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It may encourage us to remember in these days, when crime seems only too common, that formerly there were no less than 223 distinct offenses which were punishable with death. A maiden assize is not so uncommon a thing nowadays as it once was. The gift of the Sheriff of Lincoln to Lord Campbell was “a pair of gloves, richly trimmed with Brussels lace, and embroidered with the city arms, embossed in frosted silver on the back.” The gloves were sometimes given to magistrates by a grateful client “lined " with silver angels, but Sir Thomas More declined the lining, while he accepted the gloves. Gloves filled with gold were a common form of bribery. Thus the Portuguese proverb has, as expresssive of a person's integrity, “Nao tras navas” (He does not wear gloves). A person taking an oath on the Bible was required to unglove his hand, but this ceremony was dispensed with by one of England's judges in 1838. In England the judge on holding the assizes is always presented with a pair of gloves, and all the officers of the court receive gloves or an equivalent in glovemoney. Gloves had further connection with legal observances in an ancient custom requiring that when the judge invited the justices to dine with him at a county assize, a glove was handed about by the clerk or crier of the court, into which

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every person present put a shilling, probably to defray the expenses for the dinner.

Hawking-gloves bring us to one of the most picturesque, as well as one of the most useful, of all the functions of the glove, for the sharp talons of those powerful birds must have demanded a pretty stout glove between them and the hand. In the thirteenth century ladies adopted this sport, and became soon so proficient that they surpassed their lords. This is a curious encroachment of the females on the monopoly of the males in an age which held women lightly. She was to her husband then only

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was peculiar to Ghent. As a distinctive article of defensive dress, the gauntlet did not come into use until the thirteenth century. A mail-covered glove with a leather foundation was introduced in the reign or Edward I. In the reign of Edward III. arose a new fashion of fastening projecting spikes of steel to the knuckles; thus the wearer was, as the proverb says, “armed at all points.” The gauntlet of Edward the Black Prince now preserved in the Tower is a formidable instance. These steel points were then appropriately called gadlyngs, or goads. No species of glove has ever been invented or worn which is so elaborate a piece of workmanship as was the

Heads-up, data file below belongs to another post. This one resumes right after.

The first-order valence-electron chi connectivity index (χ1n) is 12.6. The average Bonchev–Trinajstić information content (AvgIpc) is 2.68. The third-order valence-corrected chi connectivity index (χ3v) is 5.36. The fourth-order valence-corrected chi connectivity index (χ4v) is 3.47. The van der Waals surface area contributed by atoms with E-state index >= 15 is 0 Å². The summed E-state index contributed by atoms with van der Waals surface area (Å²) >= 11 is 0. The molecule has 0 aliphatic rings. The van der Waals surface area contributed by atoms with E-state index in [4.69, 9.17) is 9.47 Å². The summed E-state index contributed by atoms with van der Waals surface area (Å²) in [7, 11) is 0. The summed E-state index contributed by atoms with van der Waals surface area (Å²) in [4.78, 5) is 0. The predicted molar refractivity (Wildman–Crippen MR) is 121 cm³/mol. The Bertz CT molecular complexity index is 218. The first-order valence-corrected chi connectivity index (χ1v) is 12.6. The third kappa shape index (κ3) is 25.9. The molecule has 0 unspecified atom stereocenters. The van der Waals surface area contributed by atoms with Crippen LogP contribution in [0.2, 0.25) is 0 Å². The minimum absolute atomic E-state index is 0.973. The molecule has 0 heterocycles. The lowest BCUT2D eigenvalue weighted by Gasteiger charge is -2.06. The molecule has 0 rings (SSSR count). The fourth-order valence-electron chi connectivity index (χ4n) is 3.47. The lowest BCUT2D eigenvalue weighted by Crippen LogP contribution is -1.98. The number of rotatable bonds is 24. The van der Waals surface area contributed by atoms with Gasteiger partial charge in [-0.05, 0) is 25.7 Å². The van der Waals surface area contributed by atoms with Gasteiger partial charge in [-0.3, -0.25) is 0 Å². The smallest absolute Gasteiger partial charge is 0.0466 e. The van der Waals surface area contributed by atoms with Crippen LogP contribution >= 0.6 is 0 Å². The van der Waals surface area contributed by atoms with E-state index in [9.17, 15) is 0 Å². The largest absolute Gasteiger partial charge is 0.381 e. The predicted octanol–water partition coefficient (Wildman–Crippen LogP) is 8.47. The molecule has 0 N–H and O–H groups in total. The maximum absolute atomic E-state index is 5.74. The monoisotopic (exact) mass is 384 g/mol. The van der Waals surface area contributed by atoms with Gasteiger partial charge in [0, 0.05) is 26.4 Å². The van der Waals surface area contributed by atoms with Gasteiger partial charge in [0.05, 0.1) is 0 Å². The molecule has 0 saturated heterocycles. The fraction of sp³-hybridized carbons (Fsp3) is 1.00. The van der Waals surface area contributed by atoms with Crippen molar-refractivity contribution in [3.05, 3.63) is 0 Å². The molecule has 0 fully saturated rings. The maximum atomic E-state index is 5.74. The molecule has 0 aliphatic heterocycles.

THE BROOR TROUT.-An UNFORTUNATE TROUT-FISHEB.

She could not have been as valuable as a ger-falcon, or a tercel. But there was something which attracted both knights and ladies to the pretty sport. The hawkingglove was of leather, embroidered on the cuff and lined with velvet. Hence the proverb of the “Iron hand in the velvet glove.”

Gloves were used in archery; the tension of the bow and the abrasion of the skin of the forefinger by the rebound of the arrow made a covering for the hand necessary.

The gauntlet, the iron glove of the knight, is by far the most romantic and the most symbolic of all gloves. The word comes to us from the early French; from Gant, the hand, although Isaac Taylor, in his work on “Words and Places,” would have us derive the word from Gaunt, or Ghent, in Flanders, which was an established city in the seventh century. But there is no authority for supposing that the manufacture of these warlike coverings

gauntlet of 1450, and we can well believe that when it was flung on the stone floor of a council-chamber as a challenge, it rang loudly and fiercely; he was a brave knight who took it up. The buff glove of Cromwell's troopers was protected at the wrist by a curious scalework wristlet, which was admirably arranged to break a sword-blow. The glove in chivalry was not only a forfeit from the unskillful, but a reward of success. At a famous joust in Venice, in 1523, the prize to the victors was “forty pairs of perfumed gloves.” And in a “Mery Geste of Robyn Hode,” we learn that a “Bull, a courser, with saddle and bridle, a mug, and a cup of wine, and a payre of gloves,” were all offered as prizes to the best wrestler that presented himself. Perfumed gloves were brought from Italy by Edward Were, Earl of Oxford, after his long and voluntary exile, and his present of a pair of gloves with “four tuffes, or